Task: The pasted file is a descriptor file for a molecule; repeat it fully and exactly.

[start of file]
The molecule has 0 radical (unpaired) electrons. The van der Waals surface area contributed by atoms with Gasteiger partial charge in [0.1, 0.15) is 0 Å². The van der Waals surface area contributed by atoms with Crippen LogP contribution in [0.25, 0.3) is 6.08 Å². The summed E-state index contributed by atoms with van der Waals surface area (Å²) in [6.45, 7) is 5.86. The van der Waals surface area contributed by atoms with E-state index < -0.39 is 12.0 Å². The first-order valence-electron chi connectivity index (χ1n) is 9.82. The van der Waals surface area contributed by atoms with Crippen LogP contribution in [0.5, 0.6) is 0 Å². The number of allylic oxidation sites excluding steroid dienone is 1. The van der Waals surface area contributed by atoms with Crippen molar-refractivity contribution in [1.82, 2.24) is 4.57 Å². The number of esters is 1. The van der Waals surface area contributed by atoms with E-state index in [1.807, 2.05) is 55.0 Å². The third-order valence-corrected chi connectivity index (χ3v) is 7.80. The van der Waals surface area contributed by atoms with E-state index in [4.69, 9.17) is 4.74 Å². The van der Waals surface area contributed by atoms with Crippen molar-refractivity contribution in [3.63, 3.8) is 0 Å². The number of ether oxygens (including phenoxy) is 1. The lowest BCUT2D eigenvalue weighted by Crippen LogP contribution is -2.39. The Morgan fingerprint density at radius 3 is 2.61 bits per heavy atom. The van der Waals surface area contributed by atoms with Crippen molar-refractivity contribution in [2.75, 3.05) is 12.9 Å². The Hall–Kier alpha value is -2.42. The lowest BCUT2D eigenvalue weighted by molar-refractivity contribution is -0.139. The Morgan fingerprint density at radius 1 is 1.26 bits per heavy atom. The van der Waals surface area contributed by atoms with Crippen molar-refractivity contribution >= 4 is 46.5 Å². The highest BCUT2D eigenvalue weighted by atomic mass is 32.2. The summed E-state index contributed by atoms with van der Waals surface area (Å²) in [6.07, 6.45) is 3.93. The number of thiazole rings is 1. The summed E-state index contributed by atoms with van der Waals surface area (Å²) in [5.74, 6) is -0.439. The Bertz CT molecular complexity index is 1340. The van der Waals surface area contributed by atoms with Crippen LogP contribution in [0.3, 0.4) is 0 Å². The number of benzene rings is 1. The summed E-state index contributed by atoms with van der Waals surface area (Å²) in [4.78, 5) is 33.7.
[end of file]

The molecule has 0 radical (unpaired) electrons. The van der Waals surface area contributed by atoms with Gasteiger partial charge in [0.1, 0.15) is 0 Å². The van der Waals surface area contributed by atoms with Crippen LogP contribution in [0.25, 0.3) is 6.08 Å². The summed E-state index contributed by atoms with van der Waals surface area (Å²) in [6.45, 7) is 5.86. The van der Waals surface area contributed by atoms with E-state index < -0.39 is 12.0 Å². The first-order valence-electron chi connectivity index (χ1n) is 9.82. The van der Waals surface area contributed by atoms with Crippen LogP contribution in [0.5, 0.6) is 0 Å². The number of allylic oxidation sites excluding steroid dienone is 1. The van der Waals surface area contributed by atoms with Crippen molar-refractivity contribution in [1.82, 2.24) is 4.57 Å². The number of esters is 1. The van der Waals surface area contributed by atoms with E-state index in [1.807, 2.05) is 55.0 Å². The third-order valence-corrected chi connectivity index (χ3v) is 7.80. The van der Waals surface area contributed by atoms with E-state index in [4.69, 9.17) is 4.74 Å². The van der Waals surface area contributed by atoms with Crippen molar-refractivity contribution in [3.63, 3.8) is 0 Å². The number of ether oxygens (including phenoxy) is 1. The lowest BCUT2D eigenvalue weighted by Crippen LogP contribution is -2.39. The Morgan fingerprint density at radius 3 is 2.61 bits per heavy atom. The van der Waals surface area contributed by atoms with Crippen molar-refractivity contribution in [2.75, 3.05) is 12.9 Å². The Hall–Kier alpha value is -2.42. The lowest BCUT2D eigenvalue weighted by molar-refractivity contribution is -0.139. The Morgan fingerprint density at radius 1 is 1.26 bits per heavy atom. The van der Waals surface area contributed by atoms with Crippen molar-refractivity contribution >= 4 is 46.5 Å². The highest BCUT2D eigenvalue weighted by atomic mass is 32.2. The summed E-state index contributed by atoms with van der Waals surface area (Å²) in [6.07, 6.45) is 3.93. The number of thiazole rings is 1. The summed E-state index contributed by atoms with van der Waals surface area (Å²) in [5.74, 6) is -0.439. The Bertz CT molecular complexity index is 1340. The van der Waals surface area contributed by atoms with Crippen LogP contribution in [0.3, 0.4) is 0 Å². The number of benzene rings is 1. The summed E-state index contributed by atoms with van der Waals surface area (Å²) in [4.78, 5) is 33.7.